By John Patrick Pullen
October 5, 2017

In the days since Sunday’s Las Vegas shooting that killed at least 59 people and left more than 500 wounded, the National Rifle Association (NRA) has been silent. On Thursday, the NRA’s executive vice president Wayne LaPierre and its executive director Chris Cox released a joint statement saying that bump fire stocks, a gun accessory that can essentially turn semi-automatic weapons into rapid-fire machine guns, should be regulated.

“The NRA believes that devices designed to allow semi-automatic rifles to function like fully-automatic rifles should be subject to additional regulations,” LaPierre and Cox say in the statement. The sentence stands out within the statement by the NRA, because the organiation typically resists any regulations on guns and gun ownership.

For instance, the beginning of the NRA statement addresses that very point.

In the aftermath of the evil and senseless attack in Las Vegas, the American people are looking for answers as to how future tragedies can be prevented. Unfortunately, the first response from some politicians has been to call for more gun control. Banning guns from law-abiding Americans based on the criminal act of a madman will do nothing to prevent future attacks.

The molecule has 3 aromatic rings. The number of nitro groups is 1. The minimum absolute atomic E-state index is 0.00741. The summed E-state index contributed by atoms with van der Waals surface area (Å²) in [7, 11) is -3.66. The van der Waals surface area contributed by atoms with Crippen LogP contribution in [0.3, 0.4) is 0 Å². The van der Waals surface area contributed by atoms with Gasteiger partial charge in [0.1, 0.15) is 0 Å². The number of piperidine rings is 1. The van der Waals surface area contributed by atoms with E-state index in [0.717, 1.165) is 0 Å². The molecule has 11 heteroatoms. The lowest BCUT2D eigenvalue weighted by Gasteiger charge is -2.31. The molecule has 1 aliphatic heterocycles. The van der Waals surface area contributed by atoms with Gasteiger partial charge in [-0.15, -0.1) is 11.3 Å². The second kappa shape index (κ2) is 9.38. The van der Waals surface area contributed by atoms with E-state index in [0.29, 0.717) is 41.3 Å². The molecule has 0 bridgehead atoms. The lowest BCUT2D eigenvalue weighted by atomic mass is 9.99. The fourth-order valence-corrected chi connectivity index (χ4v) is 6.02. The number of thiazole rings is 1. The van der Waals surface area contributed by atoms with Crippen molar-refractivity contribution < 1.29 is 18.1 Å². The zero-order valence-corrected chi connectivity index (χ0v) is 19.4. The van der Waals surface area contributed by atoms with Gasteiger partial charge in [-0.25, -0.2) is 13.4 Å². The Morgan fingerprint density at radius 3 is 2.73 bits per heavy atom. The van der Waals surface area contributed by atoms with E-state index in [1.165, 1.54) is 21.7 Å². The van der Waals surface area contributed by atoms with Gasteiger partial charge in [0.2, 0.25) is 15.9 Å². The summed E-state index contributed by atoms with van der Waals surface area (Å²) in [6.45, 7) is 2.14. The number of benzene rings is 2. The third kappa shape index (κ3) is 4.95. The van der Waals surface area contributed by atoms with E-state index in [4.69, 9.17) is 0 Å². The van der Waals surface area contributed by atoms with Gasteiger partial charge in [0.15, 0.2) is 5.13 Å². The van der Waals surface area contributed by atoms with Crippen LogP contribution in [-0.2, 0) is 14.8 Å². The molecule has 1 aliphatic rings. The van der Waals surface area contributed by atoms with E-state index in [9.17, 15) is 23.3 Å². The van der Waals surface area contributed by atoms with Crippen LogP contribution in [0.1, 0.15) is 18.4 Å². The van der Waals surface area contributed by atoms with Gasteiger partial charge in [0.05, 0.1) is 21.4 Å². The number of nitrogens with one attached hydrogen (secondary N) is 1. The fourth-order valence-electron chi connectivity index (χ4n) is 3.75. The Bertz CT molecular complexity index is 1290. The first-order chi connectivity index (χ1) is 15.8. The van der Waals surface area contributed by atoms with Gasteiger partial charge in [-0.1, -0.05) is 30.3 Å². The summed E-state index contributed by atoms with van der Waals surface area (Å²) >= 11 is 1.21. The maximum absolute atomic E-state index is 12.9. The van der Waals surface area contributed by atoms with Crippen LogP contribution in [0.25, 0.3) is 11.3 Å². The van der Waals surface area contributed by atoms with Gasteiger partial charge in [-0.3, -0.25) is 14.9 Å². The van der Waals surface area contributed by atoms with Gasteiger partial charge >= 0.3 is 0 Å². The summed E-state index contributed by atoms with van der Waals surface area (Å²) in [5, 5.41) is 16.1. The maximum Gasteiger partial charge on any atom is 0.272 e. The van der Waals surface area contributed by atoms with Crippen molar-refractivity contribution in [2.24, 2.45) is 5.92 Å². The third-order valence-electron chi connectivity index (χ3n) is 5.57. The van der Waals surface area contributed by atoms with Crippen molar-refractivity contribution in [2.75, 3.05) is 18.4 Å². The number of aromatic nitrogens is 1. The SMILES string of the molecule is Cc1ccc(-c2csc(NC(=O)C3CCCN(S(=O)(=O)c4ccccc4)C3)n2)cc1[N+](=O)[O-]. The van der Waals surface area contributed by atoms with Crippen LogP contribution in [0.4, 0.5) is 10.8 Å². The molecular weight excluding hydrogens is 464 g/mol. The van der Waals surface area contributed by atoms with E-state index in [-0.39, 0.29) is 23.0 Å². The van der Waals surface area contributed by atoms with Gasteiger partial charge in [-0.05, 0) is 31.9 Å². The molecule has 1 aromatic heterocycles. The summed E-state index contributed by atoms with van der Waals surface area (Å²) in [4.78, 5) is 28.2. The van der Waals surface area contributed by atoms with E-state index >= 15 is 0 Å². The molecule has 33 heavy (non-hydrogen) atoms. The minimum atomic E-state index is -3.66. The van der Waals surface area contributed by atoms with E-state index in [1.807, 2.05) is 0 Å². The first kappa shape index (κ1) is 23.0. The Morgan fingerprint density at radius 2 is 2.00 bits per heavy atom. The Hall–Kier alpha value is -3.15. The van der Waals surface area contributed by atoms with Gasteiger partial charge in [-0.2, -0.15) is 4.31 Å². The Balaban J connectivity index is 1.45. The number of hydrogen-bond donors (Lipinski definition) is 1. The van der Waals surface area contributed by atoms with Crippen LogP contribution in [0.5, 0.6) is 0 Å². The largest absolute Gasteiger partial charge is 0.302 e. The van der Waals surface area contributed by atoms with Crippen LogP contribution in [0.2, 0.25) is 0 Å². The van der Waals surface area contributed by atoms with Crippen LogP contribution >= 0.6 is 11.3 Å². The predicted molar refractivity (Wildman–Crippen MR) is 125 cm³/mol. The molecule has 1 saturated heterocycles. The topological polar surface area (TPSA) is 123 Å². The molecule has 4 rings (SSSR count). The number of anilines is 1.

However, the group’s message ends with a call for Congress to pass the Concealed Carry Reciprocity Act of 2017, a bill that was introduced in January by Rep. Richard Hudson (R-N.C.) in January, and would allow handgun owners with a concealed carry license in one state to bring their weapon across state lines to other states that also allow concealed weapons. The bill, say LaPierre and Cox, would “allow law-abiding Americans to defend themselves and their families from acts of violence.”

Though the investigation into the Las Vegas shooting is still underway, authorities have not revealed any relation between the event and the ability to carry concealed weapons across state lines. Thursday’s statement by the NRA is not so much an endorsement of bump fire stock regulations as it is the use of a hot-button issue to make a point about another issue that is more dear to the NRA’s membership and mission.

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